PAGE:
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Ann Surg. 2010 Apr;251(4):754-8. doi: 10.1097/SLA.0b013e3181c38336.

A risk adjustment method for newborns undergoing noncardiac surgery.

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1
Department of Cardiology, Children's Hospital Boston, Boston, MA 02115, USA.

Abstract

OBJECTIVE:

To develop a risk adjustment method for in-hospital mortality in newborns undergoing noncardiac surgery.

SUMMARY OF BACKGROUND DATA:

Understanding variation in outcomes is critical to guide quality improvement. Reliable outcome assessments need risk adjustment to allow comparisons.

METHODS:

Infants <or=30-days-old undergoing noncardiac surgical procedures were identified using the Kids' Inpatient Database (KID); year 2000. Premature infants were excluded. Procedures identified by ICD-9-CM codes with >or=20 cases in the data set were placed into 4 risk categories by in-hospital mortality rates. Clinical variables were added to the model to better predict mortality; areas under the receiver-operator characteristic (ROC) curves were compared. The final model was validated in the KID 2003 database.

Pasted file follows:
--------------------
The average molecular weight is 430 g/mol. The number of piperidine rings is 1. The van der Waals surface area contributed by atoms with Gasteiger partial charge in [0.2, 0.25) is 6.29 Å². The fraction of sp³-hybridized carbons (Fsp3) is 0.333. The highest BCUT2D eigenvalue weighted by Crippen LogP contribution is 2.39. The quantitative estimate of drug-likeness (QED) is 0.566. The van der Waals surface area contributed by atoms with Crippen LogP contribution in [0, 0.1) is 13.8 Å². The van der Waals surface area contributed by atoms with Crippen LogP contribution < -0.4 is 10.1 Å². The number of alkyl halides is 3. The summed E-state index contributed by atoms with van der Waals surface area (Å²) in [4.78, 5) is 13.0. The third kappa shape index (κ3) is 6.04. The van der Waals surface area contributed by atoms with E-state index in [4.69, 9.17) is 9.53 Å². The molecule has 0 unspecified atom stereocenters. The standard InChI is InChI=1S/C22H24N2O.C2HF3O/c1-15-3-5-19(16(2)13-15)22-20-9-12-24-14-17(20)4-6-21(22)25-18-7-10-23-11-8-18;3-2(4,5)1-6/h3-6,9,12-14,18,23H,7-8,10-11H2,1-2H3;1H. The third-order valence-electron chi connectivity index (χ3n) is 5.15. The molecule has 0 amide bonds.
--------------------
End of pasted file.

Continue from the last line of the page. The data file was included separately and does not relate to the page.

RESULTS:

Among 6103 eligible cases in the KID 2000, 5117 (83.8%) could be assigned to a risk category. Mortality rates were 0.2% in risk category 1, 2.5% in category 2, 6.4% in 3, and 18.4% in 4. The odds of mortality increased in each risk category relative to category 1 (P < 0.001 for each). In multivariable models adjusting for risk category, the clinical variables most predictive of in-hospital death were serious respiratory conditions and necrotizing enterocolitis. The area under the ROC curve for the full model including clinical risk factors was 0.92 in the KID 2000. The model was validated using data for KID 2003 and showed excellent discrimination (ROC = 0.90).

CONCLUSION:

This validated method provides a means of risk adjustment in groups of newborns undergoing noncardiac surgery, and should allow for comparative analyses of in-hospital mortality.

PMID:
20224379
DOI:
10.1097/SLA.0b013e3181c38336
[Indexed for MEDLINE]
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